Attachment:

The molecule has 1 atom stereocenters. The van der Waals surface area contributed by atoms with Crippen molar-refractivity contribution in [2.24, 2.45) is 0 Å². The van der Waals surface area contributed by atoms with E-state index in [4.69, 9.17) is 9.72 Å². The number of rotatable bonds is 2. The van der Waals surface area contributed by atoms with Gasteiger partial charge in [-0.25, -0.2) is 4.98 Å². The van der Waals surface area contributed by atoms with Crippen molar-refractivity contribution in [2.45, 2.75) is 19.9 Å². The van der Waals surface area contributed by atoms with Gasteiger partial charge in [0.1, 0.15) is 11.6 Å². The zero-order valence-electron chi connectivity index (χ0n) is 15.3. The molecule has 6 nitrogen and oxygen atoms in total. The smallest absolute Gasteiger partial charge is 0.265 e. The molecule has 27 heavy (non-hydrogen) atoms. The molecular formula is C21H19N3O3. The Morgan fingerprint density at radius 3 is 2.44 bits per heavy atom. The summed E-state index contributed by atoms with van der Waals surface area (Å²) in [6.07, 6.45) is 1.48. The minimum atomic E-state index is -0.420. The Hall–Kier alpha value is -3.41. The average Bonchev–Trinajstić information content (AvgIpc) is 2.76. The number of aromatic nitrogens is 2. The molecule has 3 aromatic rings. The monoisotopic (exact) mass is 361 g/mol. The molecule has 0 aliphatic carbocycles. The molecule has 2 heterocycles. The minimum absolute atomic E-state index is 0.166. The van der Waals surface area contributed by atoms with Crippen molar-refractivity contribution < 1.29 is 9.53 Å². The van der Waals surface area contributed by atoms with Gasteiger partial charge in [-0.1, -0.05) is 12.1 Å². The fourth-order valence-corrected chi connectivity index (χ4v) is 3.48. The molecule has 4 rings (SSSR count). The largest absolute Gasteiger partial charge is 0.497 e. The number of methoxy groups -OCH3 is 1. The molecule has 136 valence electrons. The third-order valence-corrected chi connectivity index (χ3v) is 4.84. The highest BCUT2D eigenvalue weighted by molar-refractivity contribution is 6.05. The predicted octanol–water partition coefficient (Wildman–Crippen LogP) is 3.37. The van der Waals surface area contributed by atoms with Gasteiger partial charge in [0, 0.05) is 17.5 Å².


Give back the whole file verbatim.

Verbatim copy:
The molecule has 1 atom stereocenters. The van der Waals surface area contributed by atoms with Crippen molar-refractivity contribution in [2.24, 2.45) is 0 Å². The van der Waals surface area contributed by atoms with E-state index in [4.69, 9.17) is 9.72 Å². The number of rotatable bonds is 2. The van der Waals surface area contributed by atoms with Gasteiger partial charge in [-0.25, -0.2) is 4.98 Å². The van der Waals surface area contributed by atoms with Crippen molar-refractivity contribution in [2.45, 2.75) is 19.9 Å². The van der Waals surface area contributed by atoms with Gasteiger partial charge in [0.1, 0.15) is 11.6 Å². The zero-order valence-electron chi connectivity index (χ0n) is 15.3. The molecule has 6 nitrogen and oxygen atoms in total. The smallest absolute Gasteiger partial charge is 0.265 e. The molecule has 27 heavy (non-hydrogen) atoms. The molecular formula is C21H19N3O3. The Morgan fingerprint density at radius 3 is 2.44 bits per heavy atom. The summed E-state index contributed by atoms with van der Waals surface area (Å²) in [6.07, 6.45) is 1.48. The minimum atomic E-state index is -0.420. The Hall–Kier alpha value is -3.41. The average Bonchev–Trinajstić information content (AvgIpc) is 2.76. The number of aromatic nitrogens is 2. The molecule has 3 aromatic rings. The monoisotopic (exact) mass is 361 g/mol. The molecule has 0 aliphatic carbocycles. The molecule has 2 heterocycles. The minimum absolute atomic E-state index is 0.166. The van der Waals surface area contributed by atoms with Crippen molar-refractivity contribution < 1.29 is 9.53 Å². The van der Waals surface area contributed by atoms with Gasteiger partial charge in [-0.1, -0.05) is 12.1 Å². The fourth-order valence-corrected chi connectivity index (χ4v) is 3.48. The molecule has 4 rings (SSSR count). The largest absolute Gasteiger partial charge is 0.497 e. The number of methoxy groups -OCH3 is 1. The molecule has 136 valence electrons. The third-order valence-corrected chi connectivity index (χ3v) is 4.84. The highest BCUT2D eigenvalue weighted by molar-refractivity contribution is 6.05. The predicted octanol–water partition coefficient (Wildman–Crippen LogP) is 3.37. The van der Waals surface area contributed by atoms with Gasteiger partial charge in [0, 0.05) is 17.5 Å².